Living in an intentional community is one of hardest things you can do. Why? Well, despite our social nature we’ve managed to create a hyper-individualized society. The luxury is that you don’t have deal with people very much, and people are hard to deal with! The downside is we’re left empty, turning to unsustainable pastimes to fill us up. And the irony is that the convenience of isolation leaves us largely helpless. When it comes down to it, we need each other more than ever. There’s the romanticism around the rugged pioneer going it alone, but that’s not really what we’re going for either.
Living in an intentional community is also one of the most satisfying things you can do. We need each other. This isn’t a bad thing. We need to feed each other. We need to love each other. We even need to fight we each other. Not violently we hope. But conflict is part of being human, and ultimately is part of the intimacy, the knowing of each other, that grows amongst people in community over time, generating a sense of togetherness and satisfaction that satisfies our soul and nourishes the world.
I’ve lived in intentional communities for a total of 17 years, mostly at Twin Oaks Community in Virginia. My extended family is hundreds, if not thousands of people. Community has shaped me. It’s given me the opportunity to learn skills like group facilitation, event organizing, business management, and plumbing. It’s where I’ve raised my son, who has indeed been raised by a village. It’s where I’ve learned what family means, how to love, and how to have conflicts with people and resolve them in a way that builds community.
There is an incredible variety of intentional communities, from secular to religious, with a handful of people to hundreds, those that focus on education and outreach, and those that are just trying to live a simple life. They come with different names, ecovillages, cohousing, co-ops, communes, but they all share something. They are people who have come together to share their lives along shared values. And whether or not you share all the values of a particular community, they are doing their part to bring humanity back together and heal the wounds of isolation and alienation.
This year I was hired as the new Executive Director of the Foundation for Intentional Community. Our flagship service is the Communities Directory. Right now we’re running a Kickstarter campaign to overhaul the Directory and publish a new print version. All intentional communities are welcome to be listed provided they don’t advocate violence and don’t restrict their members’ access to leave or communicate with people outside the community. There are over 2000 communities listed in the Directory. We provide this as a free service online, and as a printed volume for sale. The Communities Directory is the most comprehensive resource available connecting people to places that are making a difference in the world.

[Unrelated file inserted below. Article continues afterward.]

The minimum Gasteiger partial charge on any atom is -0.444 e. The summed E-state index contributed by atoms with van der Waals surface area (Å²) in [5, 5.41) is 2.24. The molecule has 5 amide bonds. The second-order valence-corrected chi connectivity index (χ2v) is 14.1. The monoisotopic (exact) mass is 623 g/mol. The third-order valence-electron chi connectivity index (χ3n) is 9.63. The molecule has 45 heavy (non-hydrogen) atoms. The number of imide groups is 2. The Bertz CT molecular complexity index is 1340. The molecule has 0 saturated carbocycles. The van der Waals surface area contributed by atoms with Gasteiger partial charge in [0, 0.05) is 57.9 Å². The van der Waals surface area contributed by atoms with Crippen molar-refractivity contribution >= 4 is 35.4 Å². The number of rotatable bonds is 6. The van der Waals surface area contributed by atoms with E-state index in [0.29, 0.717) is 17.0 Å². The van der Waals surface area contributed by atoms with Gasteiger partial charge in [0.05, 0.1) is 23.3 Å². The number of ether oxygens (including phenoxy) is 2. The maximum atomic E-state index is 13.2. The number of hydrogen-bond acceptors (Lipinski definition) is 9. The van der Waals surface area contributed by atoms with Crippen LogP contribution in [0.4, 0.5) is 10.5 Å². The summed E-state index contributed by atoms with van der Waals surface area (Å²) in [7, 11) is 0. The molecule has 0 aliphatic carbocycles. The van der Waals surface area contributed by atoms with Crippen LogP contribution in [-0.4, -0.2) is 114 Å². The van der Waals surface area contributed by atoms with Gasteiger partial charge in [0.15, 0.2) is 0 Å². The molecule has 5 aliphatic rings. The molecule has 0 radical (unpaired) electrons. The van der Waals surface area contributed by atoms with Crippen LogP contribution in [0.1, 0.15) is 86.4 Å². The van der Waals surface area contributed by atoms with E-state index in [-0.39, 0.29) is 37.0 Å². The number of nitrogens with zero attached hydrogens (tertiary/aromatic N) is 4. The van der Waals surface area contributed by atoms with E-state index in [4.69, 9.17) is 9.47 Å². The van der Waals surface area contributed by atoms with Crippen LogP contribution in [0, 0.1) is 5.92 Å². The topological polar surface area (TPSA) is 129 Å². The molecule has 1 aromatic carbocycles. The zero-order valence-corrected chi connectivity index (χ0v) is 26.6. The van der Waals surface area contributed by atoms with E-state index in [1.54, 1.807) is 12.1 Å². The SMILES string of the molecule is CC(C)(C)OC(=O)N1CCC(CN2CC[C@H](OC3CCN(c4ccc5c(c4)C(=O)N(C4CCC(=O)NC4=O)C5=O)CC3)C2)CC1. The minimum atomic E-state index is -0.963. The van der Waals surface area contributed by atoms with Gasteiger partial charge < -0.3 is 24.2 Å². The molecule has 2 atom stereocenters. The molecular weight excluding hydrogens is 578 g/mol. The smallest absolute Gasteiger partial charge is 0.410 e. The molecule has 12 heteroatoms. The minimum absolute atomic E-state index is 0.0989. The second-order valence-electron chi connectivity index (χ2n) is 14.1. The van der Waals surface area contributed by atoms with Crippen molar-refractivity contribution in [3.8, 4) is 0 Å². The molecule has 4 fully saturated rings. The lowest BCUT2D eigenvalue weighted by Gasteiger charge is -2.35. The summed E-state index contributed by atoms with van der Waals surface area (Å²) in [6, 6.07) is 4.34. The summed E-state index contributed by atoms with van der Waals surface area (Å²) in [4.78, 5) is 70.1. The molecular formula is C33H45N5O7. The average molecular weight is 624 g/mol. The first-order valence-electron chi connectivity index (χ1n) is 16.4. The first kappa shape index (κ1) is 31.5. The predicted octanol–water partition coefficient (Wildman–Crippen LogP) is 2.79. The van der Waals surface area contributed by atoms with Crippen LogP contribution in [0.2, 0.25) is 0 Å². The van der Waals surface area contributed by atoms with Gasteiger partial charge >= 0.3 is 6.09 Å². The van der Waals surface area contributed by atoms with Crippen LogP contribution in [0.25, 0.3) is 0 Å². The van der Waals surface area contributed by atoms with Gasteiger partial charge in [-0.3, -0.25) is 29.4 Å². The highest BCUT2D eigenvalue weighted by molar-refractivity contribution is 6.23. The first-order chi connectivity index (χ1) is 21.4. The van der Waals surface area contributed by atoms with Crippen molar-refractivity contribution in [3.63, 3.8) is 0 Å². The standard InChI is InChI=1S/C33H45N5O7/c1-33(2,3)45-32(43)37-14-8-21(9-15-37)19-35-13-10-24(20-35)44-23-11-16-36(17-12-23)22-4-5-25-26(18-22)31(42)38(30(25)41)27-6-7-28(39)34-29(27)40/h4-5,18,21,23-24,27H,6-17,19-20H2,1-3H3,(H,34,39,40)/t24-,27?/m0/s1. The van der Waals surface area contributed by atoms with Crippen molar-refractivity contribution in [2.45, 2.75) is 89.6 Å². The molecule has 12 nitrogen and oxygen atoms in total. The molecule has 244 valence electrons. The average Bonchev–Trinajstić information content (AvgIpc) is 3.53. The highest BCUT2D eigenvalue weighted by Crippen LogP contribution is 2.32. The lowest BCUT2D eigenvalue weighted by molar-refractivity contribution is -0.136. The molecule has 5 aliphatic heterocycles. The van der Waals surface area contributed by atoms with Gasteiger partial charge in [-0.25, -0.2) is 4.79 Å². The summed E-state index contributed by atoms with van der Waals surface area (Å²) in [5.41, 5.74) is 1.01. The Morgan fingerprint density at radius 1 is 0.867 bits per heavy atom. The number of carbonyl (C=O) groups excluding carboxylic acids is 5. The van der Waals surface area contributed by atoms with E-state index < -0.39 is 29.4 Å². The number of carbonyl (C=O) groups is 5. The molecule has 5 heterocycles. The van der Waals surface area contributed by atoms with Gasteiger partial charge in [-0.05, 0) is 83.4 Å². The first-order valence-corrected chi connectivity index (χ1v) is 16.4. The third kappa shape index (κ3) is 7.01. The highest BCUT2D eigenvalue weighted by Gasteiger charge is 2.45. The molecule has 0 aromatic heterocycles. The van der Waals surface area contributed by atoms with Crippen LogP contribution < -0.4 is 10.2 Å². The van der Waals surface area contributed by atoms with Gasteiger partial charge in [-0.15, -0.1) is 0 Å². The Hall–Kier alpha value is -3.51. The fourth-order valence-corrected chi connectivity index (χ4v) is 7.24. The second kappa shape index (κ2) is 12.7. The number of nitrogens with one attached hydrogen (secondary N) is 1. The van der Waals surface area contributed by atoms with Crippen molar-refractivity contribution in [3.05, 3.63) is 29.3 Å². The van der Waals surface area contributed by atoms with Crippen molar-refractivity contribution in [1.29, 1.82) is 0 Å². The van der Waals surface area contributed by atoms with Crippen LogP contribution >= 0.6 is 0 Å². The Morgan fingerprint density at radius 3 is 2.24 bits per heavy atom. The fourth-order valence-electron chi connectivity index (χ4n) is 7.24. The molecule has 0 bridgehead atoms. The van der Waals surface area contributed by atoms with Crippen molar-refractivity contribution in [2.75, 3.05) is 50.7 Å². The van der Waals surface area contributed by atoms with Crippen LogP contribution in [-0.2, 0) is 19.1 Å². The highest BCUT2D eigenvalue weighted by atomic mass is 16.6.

Recently Richard Heinberg, author of Afterburn: Society Beyond Fossil Fuels, wrote on CommonDreams.org:
“Permaculturists, organizations of idealistic young organic farmers, eco-villages like Dancing Rabbit and The Farm, and Transition Initiatives represent what appear currently to be barely visible fringe phenomena. But the folks pursuing these roads-less-traveled deserve our attention and help, because they’re about the only people in the industrialized world who are preparing for the kind of future that’s actually within our means.”
Sharing and working together is going to become an increasing necessity in the coming decades. It’s a deeply appealing and terrifying notion, and right now it seems impossible to many people. But that’s why these communities are important. They’re attempting the impossible, and in doing so they expand our understanding of what is possible.
Please consider making a donation to our Kickstarter campaign and sharing this project with your friends. Whether you’re new to the idea of intentional community or a veteran, whether you think you’ll ever living in an intentional community or not, please consider supporting these important pioneers.
Over the last 18 years, Sky Blue has been a member of Twin Oaks Community, a housing collective, a student housing cooperative, and a cohousing community. He’s helped start two small worker co-operatives and a small car-sharing system. He’s visited dozens of communities and cooperatives, in the US and in Europe. Living in community and furthering the larger cooperative movement has been a primary focus of his entire adult life. He now works as the Executive Director for the Foundation for Intentional Community.